Recommendation: NASA should develop centralized management of the agency’s CubeSat programs for science and science-enabling technology that is in coordination with all directorates involved in CubeSat missions and programs, to allow for more efficient and tailored development processes to create easier interfaces for CubeSat science investigators; provide more consistency to the integration, test, and launch efforts; and provide a clearinghouse for CubeSat technology, vendor information, and lessons learned. The management structure should use a lower-cost and streamlined oversight approach that is also agile for diverse science observation requirements and evolutionary technology advances.
Centralized management should make it possible to increase the overall scientific return and advance sophisticated uses of CubeSats such as large constellations. At the same time, it is important to encourage innovation by maintaining a variety of programs.
Recommendation: NASA should develop and maintain a variety of CubeSat programs with cost and risk postures appropriate for each science goal and relevant science division and justified by the anticipated science return. A variety of programs are important to allow CubeSats to be used for rapid responses to newly recognized needs and to realize the potential from recently developed technology.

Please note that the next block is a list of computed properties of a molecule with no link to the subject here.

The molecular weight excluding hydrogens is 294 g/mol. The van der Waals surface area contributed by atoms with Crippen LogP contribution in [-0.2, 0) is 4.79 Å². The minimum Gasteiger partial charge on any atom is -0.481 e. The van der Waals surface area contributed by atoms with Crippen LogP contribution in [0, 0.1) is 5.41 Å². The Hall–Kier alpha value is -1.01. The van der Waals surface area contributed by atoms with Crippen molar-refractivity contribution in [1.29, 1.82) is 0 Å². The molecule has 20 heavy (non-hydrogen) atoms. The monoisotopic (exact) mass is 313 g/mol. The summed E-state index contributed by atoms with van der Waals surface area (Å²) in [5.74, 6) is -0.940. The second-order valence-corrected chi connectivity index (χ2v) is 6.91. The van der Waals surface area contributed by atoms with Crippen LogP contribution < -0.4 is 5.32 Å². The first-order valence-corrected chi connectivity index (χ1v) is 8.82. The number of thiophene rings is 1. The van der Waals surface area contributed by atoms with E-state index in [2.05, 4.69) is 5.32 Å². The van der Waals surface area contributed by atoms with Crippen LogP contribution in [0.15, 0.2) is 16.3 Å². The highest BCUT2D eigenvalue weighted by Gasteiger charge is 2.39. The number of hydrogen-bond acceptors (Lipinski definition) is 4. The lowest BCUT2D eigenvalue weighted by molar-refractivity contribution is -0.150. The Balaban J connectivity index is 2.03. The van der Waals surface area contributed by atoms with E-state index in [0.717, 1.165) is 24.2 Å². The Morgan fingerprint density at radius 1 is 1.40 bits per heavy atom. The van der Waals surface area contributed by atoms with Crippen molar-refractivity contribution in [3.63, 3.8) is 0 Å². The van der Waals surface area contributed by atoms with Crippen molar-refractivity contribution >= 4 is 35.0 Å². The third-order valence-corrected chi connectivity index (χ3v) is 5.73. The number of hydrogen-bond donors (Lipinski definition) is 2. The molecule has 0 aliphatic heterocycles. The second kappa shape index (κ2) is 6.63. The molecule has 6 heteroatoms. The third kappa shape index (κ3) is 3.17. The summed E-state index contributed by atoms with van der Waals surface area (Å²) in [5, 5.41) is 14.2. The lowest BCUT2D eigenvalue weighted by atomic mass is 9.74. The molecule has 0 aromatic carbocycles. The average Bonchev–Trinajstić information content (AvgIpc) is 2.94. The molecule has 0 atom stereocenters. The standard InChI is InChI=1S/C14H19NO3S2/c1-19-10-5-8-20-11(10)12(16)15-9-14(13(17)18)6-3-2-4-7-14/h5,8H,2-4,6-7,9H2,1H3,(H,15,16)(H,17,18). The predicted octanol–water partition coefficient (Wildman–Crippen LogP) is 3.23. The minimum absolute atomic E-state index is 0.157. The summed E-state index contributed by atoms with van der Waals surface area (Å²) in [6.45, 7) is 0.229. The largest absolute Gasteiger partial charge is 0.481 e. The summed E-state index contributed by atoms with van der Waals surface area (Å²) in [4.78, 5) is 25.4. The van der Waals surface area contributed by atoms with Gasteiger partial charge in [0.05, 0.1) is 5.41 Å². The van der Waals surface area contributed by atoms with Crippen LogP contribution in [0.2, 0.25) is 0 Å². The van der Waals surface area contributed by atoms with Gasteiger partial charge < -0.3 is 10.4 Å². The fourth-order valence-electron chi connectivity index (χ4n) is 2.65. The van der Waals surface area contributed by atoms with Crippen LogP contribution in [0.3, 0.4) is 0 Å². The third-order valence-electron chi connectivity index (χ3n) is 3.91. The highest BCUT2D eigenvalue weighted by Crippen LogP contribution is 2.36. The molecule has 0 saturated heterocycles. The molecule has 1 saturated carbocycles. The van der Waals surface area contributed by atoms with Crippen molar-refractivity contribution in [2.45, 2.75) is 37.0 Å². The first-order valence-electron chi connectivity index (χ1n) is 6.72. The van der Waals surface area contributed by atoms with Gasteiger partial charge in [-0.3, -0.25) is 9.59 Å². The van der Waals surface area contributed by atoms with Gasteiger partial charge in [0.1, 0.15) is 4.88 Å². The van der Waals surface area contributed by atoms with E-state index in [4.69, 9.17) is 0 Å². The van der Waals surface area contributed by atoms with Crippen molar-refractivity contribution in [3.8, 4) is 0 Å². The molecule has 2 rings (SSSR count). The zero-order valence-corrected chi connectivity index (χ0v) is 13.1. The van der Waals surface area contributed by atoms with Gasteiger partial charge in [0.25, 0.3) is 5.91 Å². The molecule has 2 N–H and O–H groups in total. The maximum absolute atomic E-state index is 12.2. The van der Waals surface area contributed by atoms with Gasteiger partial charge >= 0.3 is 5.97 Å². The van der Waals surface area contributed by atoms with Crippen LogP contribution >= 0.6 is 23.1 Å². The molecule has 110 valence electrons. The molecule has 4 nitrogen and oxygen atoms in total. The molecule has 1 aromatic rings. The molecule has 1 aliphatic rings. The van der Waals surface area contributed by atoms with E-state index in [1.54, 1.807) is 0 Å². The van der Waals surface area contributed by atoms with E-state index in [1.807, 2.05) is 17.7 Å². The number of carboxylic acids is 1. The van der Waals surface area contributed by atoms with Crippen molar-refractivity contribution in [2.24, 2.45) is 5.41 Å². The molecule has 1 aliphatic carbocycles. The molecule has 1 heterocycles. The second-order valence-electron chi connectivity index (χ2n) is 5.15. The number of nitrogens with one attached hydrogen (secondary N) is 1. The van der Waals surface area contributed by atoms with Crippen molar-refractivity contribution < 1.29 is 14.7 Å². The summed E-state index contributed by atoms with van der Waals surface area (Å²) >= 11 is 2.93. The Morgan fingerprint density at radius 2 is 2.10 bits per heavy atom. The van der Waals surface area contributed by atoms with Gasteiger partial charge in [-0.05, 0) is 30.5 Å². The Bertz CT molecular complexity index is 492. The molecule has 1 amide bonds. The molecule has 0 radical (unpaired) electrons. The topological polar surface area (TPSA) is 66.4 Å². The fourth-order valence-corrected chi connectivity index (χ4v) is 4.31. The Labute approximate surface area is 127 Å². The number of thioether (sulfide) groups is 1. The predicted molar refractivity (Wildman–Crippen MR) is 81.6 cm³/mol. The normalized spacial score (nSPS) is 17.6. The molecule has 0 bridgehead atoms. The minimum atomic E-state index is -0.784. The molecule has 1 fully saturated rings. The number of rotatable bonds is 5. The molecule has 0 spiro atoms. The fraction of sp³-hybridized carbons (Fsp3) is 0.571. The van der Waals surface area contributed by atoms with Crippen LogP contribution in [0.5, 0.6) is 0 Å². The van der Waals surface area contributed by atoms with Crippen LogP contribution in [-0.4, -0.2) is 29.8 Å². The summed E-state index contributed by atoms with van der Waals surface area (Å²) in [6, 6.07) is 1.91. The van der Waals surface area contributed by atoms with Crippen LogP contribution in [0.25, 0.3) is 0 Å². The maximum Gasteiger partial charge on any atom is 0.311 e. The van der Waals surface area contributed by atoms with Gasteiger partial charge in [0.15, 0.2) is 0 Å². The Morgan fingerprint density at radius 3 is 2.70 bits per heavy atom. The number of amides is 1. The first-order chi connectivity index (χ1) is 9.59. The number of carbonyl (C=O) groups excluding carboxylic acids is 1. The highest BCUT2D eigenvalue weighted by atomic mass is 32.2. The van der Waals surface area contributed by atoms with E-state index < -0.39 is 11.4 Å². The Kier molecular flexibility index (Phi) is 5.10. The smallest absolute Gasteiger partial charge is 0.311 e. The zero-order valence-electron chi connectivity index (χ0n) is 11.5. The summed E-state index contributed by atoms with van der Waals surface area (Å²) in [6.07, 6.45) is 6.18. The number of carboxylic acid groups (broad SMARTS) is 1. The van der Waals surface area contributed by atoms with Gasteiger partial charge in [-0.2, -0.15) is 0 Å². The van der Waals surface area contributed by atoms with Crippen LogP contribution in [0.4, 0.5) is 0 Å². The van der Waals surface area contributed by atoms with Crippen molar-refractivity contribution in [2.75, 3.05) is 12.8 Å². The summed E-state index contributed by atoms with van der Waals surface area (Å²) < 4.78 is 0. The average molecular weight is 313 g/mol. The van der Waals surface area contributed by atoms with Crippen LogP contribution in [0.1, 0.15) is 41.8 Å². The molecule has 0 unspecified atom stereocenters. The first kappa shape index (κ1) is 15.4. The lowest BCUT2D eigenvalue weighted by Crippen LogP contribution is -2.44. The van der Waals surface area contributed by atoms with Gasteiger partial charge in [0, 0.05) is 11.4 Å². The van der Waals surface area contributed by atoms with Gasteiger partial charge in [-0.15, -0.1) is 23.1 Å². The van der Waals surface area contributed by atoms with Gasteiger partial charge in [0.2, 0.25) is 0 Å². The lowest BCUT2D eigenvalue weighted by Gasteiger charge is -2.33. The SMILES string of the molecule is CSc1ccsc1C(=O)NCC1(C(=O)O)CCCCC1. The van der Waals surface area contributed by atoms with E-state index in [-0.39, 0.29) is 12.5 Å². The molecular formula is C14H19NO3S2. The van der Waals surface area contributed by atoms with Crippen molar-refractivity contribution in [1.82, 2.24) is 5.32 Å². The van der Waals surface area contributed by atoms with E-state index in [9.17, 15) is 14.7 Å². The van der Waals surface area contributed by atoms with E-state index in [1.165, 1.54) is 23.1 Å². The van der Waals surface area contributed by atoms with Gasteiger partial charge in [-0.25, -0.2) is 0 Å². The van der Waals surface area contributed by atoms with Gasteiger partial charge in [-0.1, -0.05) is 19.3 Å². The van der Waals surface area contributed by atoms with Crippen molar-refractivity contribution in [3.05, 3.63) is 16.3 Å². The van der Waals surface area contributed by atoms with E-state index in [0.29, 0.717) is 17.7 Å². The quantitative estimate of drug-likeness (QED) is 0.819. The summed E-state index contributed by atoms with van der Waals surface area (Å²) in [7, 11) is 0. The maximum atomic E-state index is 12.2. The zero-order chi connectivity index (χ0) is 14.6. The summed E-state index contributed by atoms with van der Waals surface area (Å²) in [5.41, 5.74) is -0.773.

For example, a solar and space physics-focused CubeSat with a short development cycle and lower cost might be able to take rapid advantage of a technological breakthrough. On the other hand, a CubeSat flying as part of a planetary science mission might be developed on the same timescale as the larger spacecraft of the mission and require higher reliability, which is typically associated with higher cost.
Education and Training
One critical benefit of NASA’s engagement in CubeSats is the role of CubeSats in training students, early career project scientists, engineering teams, and project managers. Care must be taken to not inadvertently stifle such training opportunities as CubeSats evolve toward more-capable science missions and as the proposed new management structure is implemented.
Recommendation: NASA should use CubeSat-enabled science missions as hands-on training opportunities to develop principal investigator leadership, scientific, engineering, and project management skills among both students and early career professionals. NASA should accept the risk that is associated with this approach.